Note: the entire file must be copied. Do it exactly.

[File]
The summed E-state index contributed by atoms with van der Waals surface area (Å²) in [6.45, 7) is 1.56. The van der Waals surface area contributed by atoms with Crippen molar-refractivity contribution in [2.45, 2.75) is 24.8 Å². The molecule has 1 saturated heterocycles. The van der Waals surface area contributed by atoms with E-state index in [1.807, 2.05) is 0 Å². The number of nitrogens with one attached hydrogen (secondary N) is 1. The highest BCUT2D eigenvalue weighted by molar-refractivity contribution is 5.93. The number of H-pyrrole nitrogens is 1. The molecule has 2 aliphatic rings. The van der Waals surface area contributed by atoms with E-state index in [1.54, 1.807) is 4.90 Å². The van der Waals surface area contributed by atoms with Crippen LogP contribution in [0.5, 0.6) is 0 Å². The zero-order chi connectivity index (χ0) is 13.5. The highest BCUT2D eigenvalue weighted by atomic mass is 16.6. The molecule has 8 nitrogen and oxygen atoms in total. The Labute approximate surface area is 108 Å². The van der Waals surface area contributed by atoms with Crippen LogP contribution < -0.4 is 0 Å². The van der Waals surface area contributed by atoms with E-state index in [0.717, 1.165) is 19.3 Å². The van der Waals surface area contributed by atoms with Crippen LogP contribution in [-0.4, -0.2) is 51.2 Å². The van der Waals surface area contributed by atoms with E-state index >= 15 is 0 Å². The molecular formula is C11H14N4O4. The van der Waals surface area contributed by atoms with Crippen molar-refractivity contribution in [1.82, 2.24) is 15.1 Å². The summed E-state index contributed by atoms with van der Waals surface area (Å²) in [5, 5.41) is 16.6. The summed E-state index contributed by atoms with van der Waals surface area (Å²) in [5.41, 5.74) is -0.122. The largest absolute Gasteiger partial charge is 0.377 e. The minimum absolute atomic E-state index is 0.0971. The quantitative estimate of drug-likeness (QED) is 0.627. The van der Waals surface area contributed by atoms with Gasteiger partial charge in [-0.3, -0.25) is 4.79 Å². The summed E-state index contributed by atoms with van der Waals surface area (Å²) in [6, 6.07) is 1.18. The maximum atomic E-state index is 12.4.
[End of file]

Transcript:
The summed E-state index contributed by atoms with van der Waals surface area (Å²) in [6.45, 7) is 1.56. The van der Waals surface area contributed by atoms with Crippen molar-refractivity contribution in [2.45, 2.75) is 24.8 Å². The molecule has 1 saturated heterocycles. The van der Waals surface area contributed by atoms with E-state index in [1.807, 2.05) is 0 Å². The number of nitrogens with one attached hydrogen (secondary N) is 1. The highest BCUT2D eigenvalue weighted by molar-refractivity contribution is 5.93. The number of H-pyrrole nitrogens is 1. The molecule has 2 aliphatic rings. The van der Waals surface area contributed by atoms with E-state index in [1.54, 1.807) is 4.90 Å². The van der Waals surface area contributed by atoms with Crippen LogP contribution in [0.5, 0.6) is 0 Å². The zero-order chi connectivity index (χ0) is 13.5. The highest BCUT2D eigenvalue weighted by atomic mass is 16.6. The molecule has 8 nitrogen and oxygen atoms in total. The Labute approximate surface area is 108 Å². The van der Waals surface area contributed by atoms with Crippen LogP contribution < -0.4 is 0 Å². The van der Waals surface area contributed by atoms with E-state index in [0.717, 1.165) is 19.3 Å². The van der Waals surface area contributed by atoms with Crippen LogP contribution in [-0.4, -0.2) is 51.2 Å². The van der Waals surface area contributed by atoms with E-state index >= 15 is 0 Å². The molecular formula is C11H14N4O4. The van der Waals surface area contributed by atoms with Crippen molar-refractivity contribution in [1.82, 2.24) is 15.1 Å². The summed E-state index contributed by atoms with van der Waals surface area (Å²) in [5, 5.41) is 16.6. The summed E-state index contributed by atoms with van der Waals surface area (Å²) in [5.41, 5.74) is -0.122. The largest absolute Gasteiger partial charge is 0.377 e. The minimum absolute atomic E-state index is 0.0971. The quantitative estimate of drug-likeness (QED) is 0.627. The van der Waals surface area contributed by atoms with Gasteiger partial charge in [-0.3, -0.25) is 4.79 Å². The summed E-state index contributed by atoms with van der Waals surface area (Å²) in [6, 6.07) is 1.18. The maximum atomic E-state index is 12.4.